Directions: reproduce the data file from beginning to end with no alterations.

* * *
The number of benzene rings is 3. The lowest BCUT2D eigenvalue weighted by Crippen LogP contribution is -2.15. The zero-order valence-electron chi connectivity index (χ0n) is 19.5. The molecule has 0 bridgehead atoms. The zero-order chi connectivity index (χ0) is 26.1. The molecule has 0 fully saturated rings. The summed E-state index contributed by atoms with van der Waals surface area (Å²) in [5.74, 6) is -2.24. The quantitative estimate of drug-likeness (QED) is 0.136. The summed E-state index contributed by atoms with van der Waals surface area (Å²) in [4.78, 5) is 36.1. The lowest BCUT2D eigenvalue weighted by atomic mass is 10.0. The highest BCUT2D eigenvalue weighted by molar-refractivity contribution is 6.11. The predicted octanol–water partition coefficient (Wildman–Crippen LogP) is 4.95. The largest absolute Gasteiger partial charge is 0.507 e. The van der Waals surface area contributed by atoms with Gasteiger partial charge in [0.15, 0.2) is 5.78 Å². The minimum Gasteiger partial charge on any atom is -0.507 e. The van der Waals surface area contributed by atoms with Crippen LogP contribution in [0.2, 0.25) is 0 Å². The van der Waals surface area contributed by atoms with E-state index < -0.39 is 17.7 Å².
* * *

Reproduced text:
The number of benzene rings is 3. The lowest BCUT2D eigenvalue weighted by Crippen LogP contribution is -2.15. The zero-order valence-electron chi connectivity index (χ0n) is 19.5. The molecule has 0 bridgehead atoms. The zero-order chi connectivity index (χ0) is 26.1. The molecule has 0 fully saturated rings. The summed E-state index contributed by atoms with van der Waals surface area (Å²) in [5.74, 6) is -2.24. The quantitative estimate of drug-likeness (QED) is 0.136. The summed E-state index contributed by atoms with van der Waals surface area (Å²) in [4.78, 5) is 36.1. The lowest BCUT2D eigenvalue weighted by atomic mass is 10.0. The highest BCUT2D eigenvalue weighted by molar-refractivity contribution is 6.11. The predicted octanol–water partition coefficient (Wildman–Crippen LogP) is 4.95. The largest absolute Gasteiger partial charge is 0.507 e. The van der Waals surface area contributed by atoms with Gasteiger partial charge in [0.15, 0.2) is 5.78 Å². The minimum Gasteiger partial charge on any atom is -0.507 e. The van der Waals surface area contributed by atoms with Crippen LogP contribution in [0.2, 0.25) is 0 Å². The van der Waals surface area contributed by atoms with E-state index < -0.39 is 17.7 Å².